News from the Visalia Migratory Labor Camp
Last updated 5/6/2022 at 3:50pm | View PDF
Over the years, Tulare County has been very fortunate to have many newspapers. Whether it was the small town of Traver that had the Traver Advocate, or the larger town of Tulare that had the Tulare Advance-Register, these community newspapers provided readers with a glimpse of world and local news.
A number of the county papers lasted just a short time and shut down operations. Others merged with neighboring publications, and still others published for a long time. In fact, one Tulare County newspaper has operated under one name or another continuously for 163 years - the Visalia Times-Delta, and it still publishes today.
Newspapers have been around for a long time and have a rich tradition of filling an important need in society. Thomas Jefferson, one of our country's founding fathers, commented on their importance saying, "Were it left to me to decide if we should have a government without newspapers or newspapers without a government, I shall not hesitate a moment to prefer the latter." Humorist Mark Twain was more whimsical saying, "If you don't read the newspaper, you're uninformed. If you do, you're misinformed."
Most towns at one time or another have opted to have some newsy publication, but there are other small like-minded groups of people that had them, too. One was the Visalia Migratory Labor Camp, later renamed Linnell.
The farm labor community had its beginning in the Great depression of the 1930s. A large number of Dust Bowl migrants, many who decided to leave their devastated midwest homes and farms, loaded their families and a few belongings in their pickup trucks, and headed to California. Because of its large agricultural industry, Tulare County became the stopping point for many of the dispossessed. When housing and sanitation for the new arrivals became a problem, the federal government stepped in as part of President Franklin D. Roosevelt's "New Deal" and built migrant labor camps. Several were built in California.
In July 1938, construction began on one of these centers. It was named Visalia Migratory Labor Camp - named "Visalia" even though it was not in the county seat and was actually located much closer to Farmersville. On Saturday, December 15th, occupants moved into the first group of 150 prefabricated steel single room dwellings. Rent was 10 cents per day for each building. As the camp developed, it "resembled a small city...with its own water works and sewers, streets that were named, a community hall, utility building, health center, administration office...," reported the Exeter Sun.
Starting on November 10, 1939, the camp printed a weekly newspaper called The Hub. Every week, the eight-page mimeographed publication was made available to the 1,000 residents of the camp.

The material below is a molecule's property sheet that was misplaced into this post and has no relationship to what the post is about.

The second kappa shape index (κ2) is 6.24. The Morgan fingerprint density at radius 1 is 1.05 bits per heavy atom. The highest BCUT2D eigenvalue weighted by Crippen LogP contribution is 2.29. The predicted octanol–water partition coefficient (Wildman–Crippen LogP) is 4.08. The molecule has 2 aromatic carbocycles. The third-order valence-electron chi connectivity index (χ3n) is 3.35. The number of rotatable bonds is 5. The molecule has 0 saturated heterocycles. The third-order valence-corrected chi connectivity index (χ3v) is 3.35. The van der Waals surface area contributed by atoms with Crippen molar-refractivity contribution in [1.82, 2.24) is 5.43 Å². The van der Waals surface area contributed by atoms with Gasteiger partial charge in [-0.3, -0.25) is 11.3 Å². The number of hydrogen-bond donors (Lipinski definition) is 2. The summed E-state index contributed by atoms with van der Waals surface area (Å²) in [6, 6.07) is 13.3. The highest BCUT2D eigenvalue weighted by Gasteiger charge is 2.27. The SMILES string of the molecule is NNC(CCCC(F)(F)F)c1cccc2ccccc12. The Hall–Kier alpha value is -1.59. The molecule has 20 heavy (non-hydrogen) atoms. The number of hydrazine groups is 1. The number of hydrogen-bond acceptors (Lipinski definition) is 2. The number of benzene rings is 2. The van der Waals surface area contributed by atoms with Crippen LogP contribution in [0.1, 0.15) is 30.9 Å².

The Hub newspapers, at least in the early years, were laid out by hand using typewriter and pencil art illustrations. The paper, including the masthead, wasn't fancy, but it served its purpose. The front page oftentimes included satirical artwork that depicted the plight of the farm workers and poor people.
It appears that many issues had an editorial opinion column similar to the one that appeared in the April 26, 1940 edition (pictured above). The column reminded the residents that the camp had rules of conduct and that the "community marshals and flag boys" were responsible for enforcement. It added a warning that the community "court" could dispense justice, including fines and hours for community service. The paper included minutes from camp council meetings and reports of committees and clubs.
Each issue had advertisements from nearby merchants, like the handlettered display ad from the Mohawk Filling Station - A Place with a Smile "across from the camp entrance." In the April 19, 1940 paper, Visalia's Cafeteria Shoe Store advertised a big shoe sale as part of the grand opening celebration. In the same issue, it was reported that "'the ladies of the camp are having a health class every Friday afternoon in the sewing room." The "Personals" column, reported, "We are very sorry to hear about Mrs. Ike Ramsey going to the hospital again. We are hoping she soon will be back in our neighborhood."
Exactly how long the camp newspaper published is not known, but it appears that at least 25 weekly papers circulated. There were probably many more. Regardless, The Hub has earned a place on the list of Tulare County newspapers, and fortunately several issues are available today.